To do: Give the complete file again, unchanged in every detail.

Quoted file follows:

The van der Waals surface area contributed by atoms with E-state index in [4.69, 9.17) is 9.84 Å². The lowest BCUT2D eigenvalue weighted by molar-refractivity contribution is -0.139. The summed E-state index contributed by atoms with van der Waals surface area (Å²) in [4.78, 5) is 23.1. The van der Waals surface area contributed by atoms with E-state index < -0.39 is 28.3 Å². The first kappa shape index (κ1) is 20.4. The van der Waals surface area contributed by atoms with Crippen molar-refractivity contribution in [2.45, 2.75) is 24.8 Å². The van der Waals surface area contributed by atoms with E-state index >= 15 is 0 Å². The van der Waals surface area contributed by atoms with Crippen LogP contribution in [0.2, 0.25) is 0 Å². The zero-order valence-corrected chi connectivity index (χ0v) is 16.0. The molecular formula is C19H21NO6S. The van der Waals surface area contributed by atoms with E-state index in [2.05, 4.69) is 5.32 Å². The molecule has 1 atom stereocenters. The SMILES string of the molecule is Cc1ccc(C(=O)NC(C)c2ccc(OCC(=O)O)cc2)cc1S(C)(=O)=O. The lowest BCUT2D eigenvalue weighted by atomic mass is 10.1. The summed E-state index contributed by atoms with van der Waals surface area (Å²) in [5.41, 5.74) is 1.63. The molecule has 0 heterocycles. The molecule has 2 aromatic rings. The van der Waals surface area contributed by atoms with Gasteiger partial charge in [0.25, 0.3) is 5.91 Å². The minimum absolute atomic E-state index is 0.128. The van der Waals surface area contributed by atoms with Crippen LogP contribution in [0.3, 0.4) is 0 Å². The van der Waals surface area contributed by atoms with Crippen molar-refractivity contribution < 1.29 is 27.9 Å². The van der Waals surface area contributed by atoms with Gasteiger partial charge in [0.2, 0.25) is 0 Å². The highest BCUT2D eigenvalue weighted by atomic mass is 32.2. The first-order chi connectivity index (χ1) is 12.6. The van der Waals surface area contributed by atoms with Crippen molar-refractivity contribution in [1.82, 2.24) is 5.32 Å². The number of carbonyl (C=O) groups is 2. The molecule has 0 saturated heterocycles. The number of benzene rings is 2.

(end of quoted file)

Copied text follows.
The van der Waals surface area contributed by atoms with E-state index in [4.69, 9.17) is 9.84 Å². The lowest BCUT2D eigenvalue weighted by molar-refractivity contribution is -0.139. The summed E-state index contributed by atoms with van der Waals surface area (Å²) in [4.78, 5) is 23.1. The van der Waals surface area contributed by atoms with E-state index < -0.39 is 28.3 Å². The first kappa shape index (κ1) is 20.4. The van der Waals surface area contributed by atoms with Crippen molar-refractivity contribution in [2.45, 2.75) is 24.8 Å². The van der Waals surface area contributed by atoms with E-state index >= 15 is 0 Å². The van der Waals surface area contributed by atoms with Crippen LogP contribution in [0.2, 0.25) is 0 Å². The zero-order valence-corrected chi connectivity index (χ0v) is 16.0. The molecular formula is C19H21NO6S. The van der Waals surface area contributed by atoms with E-state index in [2.05, 4.69) is 5.32 Å². The molecule has 1 atom stereocenters. The SMILES string of the molecule is Cc1ccc(C(=O)NC(C)c2ccc(OCC(=O)O)cc2)cc1S(C)(=O)=O. The lowest BCUT2D eigenvalue weighted by atomic mass is 10.1. The summed E-state index contributed by atoms with van der Waals surface area (Å²) in [5.41, 5.74) is 1.63. The molecule has 0 heterocycles. The molecule has 2 aromatic rings. The van der Waals surface area contributed by atoms with Gasteiger partial charge in [0.25, 0.3) is 5.91 Å². The minimum absolute atomic E-state index is 0.128. The van der Waals surface area contributed by atoms with Crippen LogP contribution in [0.3, 0.4) is 0 Å². The van der Waals surface area contributed by atoms with Crippen molar-refractivity contribution < 1.29 is 27.9 Å². The van der Waals surface area contributed by atoms with Gasteiger partial charge in [0.2, 0.25) is 0 Å². The highest BCUT2D eigenvalue weighted by atomic mass is 32.2. The first-order chi connectivity index (χ1) is 12.6. The van der Waals surface area contributed by atoms with Crippen molar-refractivity contribution in [1.82, 2.24) is 5.32 Å². The number of carbonyl (C=O) groups is 2. The molecule has 0 saturated heterocycles. The number of benzene rings is 2.